If you’re a lazy stoner it could be genetic


One of the most common misconceptions about cannabis users is that marijuana turns them into lazy, unmotivated, indolent bums who just lie around, watch movies, play video games, and eat pantry worth snacks on a daily basis.

While no one can deny that you get the nibbles and sometimes want to relax after smoking weed, the fact is that these side effects are related to the strain of cannabis you use and the specific genetics of that plant. It cannot be attributed to cannabis use as a whole. While many people think cannabis users are lazy about the cannabis, the real reason could be something else entirely. Current scientific research suggests that the “lazy stoner” stereotype is not only imprecise, but in most cases the exact opposite is the case.

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The Lazy Stoner Stereotype and Why It’s Nonsense

It still remains unclear where this stereotype came from or why it continues to have such a stronghold in terms of public perception of cannabis users. What we do know is that the lazy stoner stereotype is played over, inaccurate, and downright harmful. Outdated cannabis stigma is one of the main reasons people continue to vote against legalization measures.

“When we think about the typical way you think about cannabis, it makes you more relaxed and perhaps less motivated to leave the house, and as an exercise researcher, that’s worrying,” says Angela Bryan, professor at CU Boulder for psychology and neuroscience. “On the other hand, there is some really good longitudinal data showing that long-term cannabis users have lower weight, lower risk of diabetes, better waist-to-hip ratio, and better insulin function. It’s kind of a scientific dilemma, so we figured we should do some research to see if there really was a problem, or if cannabis was even an activity benefit. “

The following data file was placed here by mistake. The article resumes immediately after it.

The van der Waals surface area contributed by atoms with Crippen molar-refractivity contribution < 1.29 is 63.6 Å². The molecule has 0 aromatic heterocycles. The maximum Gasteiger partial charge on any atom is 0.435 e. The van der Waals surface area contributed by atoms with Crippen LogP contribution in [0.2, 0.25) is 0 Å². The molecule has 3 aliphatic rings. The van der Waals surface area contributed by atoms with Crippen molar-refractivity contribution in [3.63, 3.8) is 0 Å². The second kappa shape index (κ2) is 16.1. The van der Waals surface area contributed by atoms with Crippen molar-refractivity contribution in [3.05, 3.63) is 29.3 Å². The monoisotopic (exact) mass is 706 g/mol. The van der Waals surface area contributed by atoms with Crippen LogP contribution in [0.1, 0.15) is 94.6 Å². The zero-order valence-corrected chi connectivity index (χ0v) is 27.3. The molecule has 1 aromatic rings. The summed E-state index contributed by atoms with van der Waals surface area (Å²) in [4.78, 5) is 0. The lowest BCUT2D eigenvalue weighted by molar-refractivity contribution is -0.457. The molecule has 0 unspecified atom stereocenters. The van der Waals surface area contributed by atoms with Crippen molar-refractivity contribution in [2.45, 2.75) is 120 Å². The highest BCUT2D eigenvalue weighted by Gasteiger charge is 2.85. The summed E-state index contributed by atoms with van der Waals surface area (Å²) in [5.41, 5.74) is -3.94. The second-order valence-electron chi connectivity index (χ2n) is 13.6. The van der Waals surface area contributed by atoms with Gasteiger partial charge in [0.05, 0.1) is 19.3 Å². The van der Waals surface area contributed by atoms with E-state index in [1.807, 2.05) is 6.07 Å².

It is true that cannabis can help people relax and even sleep better, but according to a study of 2,092 adults in the United States, frequent and light cannabis users generally reported more physical activity than non-users. The results were published in the Harm Reduction Journal last week. Compared to previous research done a few years earlier at the University of Colorado, the picture is pretty clear: cannabis users are definitely NOT lazy.

In both studies, participants’ physical activity was monitored with accelerometers. These are devices for recording the length and intensity of physical activity (excluding water sports). This is much more accurate than just relying on respondents to complete questionnaires, as this method is often subject to prejudice about self-reporting.

The researchers found that casual cannabis users had overall activity rates similar to non-users, albeit slightly better. “Frequent cannabis users who are more physically active than non-users,” the researchers wrote in their results. There were some limitations to consider, such as the fact that many cannabis users started out with lower body mass indices than non-users, and respondents who smoked tobacco in addition to cannabis tended to be less physically active. Either way, the lazy stoner as we know him from media portraits just doesn’t exist.

The lazy gene